Bolt, a startup for payments initiated, is cutting a third of its staff
In a message to staff on Wednesday, Bolt’s chief executive Maju Kuruvilla wrote that the company was making cuts as part of a larger restructuring. “It is no secret that market conditions in our industry and the technology sector are changing,” Kuruvilla wrote in the message, which was also posted on the company’s blog. “In an effort to ensure that Bolt has his own destiny, the leadership team and I have made the decision to secure our financial position.” The company began holding employee meetings on Wednesday morning.
Bolt was recently valued by investors at $ 11 billion, a price that made it one of the most valuable startups in the United States. The company’s software aims to provide retailers with one-click online payment options. But Bolt had problems recently: The startup was sued by its biggest client, who said its technology wasn’t working as promised.
Bolt, founded in 2014, has garnered national attention for giving employees free Fridays and for tweetstorms from its colorful co-founder, Ryan Breslow. Earlier this year Breslow claimed in a series of tweets that the Silicon Valley elite is a “boys’ club” filled with “mafia bosses.” Breslow stepped down as CEO soon after the tweets, becoming the company’s executive chairman.
After Bolt closed its latest funding round, the company began trying to raise more money with an even higher valuation of $ 14 billion. However, like many other startups in a difficult economic climate again, it ditched those fundraising plans, according to the person in charge of the situation, who asked not to be identified by discussing private information. In his note to staff, Kuruvilla said Bolt would aim to “achieve profitability with the money we have already raised”.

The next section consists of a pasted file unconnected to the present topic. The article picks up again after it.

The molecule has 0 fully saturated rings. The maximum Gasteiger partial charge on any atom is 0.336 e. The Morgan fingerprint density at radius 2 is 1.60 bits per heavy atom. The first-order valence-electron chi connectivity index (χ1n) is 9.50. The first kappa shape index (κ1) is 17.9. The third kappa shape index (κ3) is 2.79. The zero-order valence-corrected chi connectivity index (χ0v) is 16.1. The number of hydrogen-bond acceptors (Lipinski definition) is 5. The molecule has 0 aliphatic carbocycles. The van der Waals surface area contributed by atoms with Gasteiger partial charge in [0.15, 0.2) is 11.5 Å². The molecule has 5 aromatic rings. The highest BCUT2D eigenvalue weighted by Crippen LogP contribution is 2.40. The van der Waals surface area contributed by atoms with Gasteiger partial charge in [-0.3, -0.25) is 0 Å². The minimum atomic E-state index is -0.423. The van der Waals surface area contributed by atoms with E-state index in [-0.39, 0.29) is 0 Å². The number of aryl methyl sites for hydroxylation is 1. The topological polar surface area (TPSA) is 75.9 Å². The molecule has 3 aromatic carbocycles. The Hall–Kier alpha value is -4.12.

Bolt is one of many companies that has laid off staff in recent weeks as public markets hammer tech stocks. Venture-backed startups cut thousands of jobs this spring, according to employment tracker Layoffs.fyi.
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Bolt’s job cuts were sudden. The company had held annual employee reviews earlier this month, a process that resulted in some people getting a pay raise. A company spokesperson said some salaries had been “calibrated”.
Earlier this year, when Bolt appeared to be on a rocket at increasingly high valuations, the company lent many of its employees to exercise their stock options early. If Bolt’s stock value plummets, borrowing employees could find themselves in a financially precarious situation. A company spokesperson said the number of employees who lost their jobs Wednesday and also took out loans was “single-digit” and that the value of those loans was less than $ 200,000.
“We are extremely careful about any impact this restructuring has on our employees, including the Early Exercise & Loan program,” the spokesperson wrote in an email.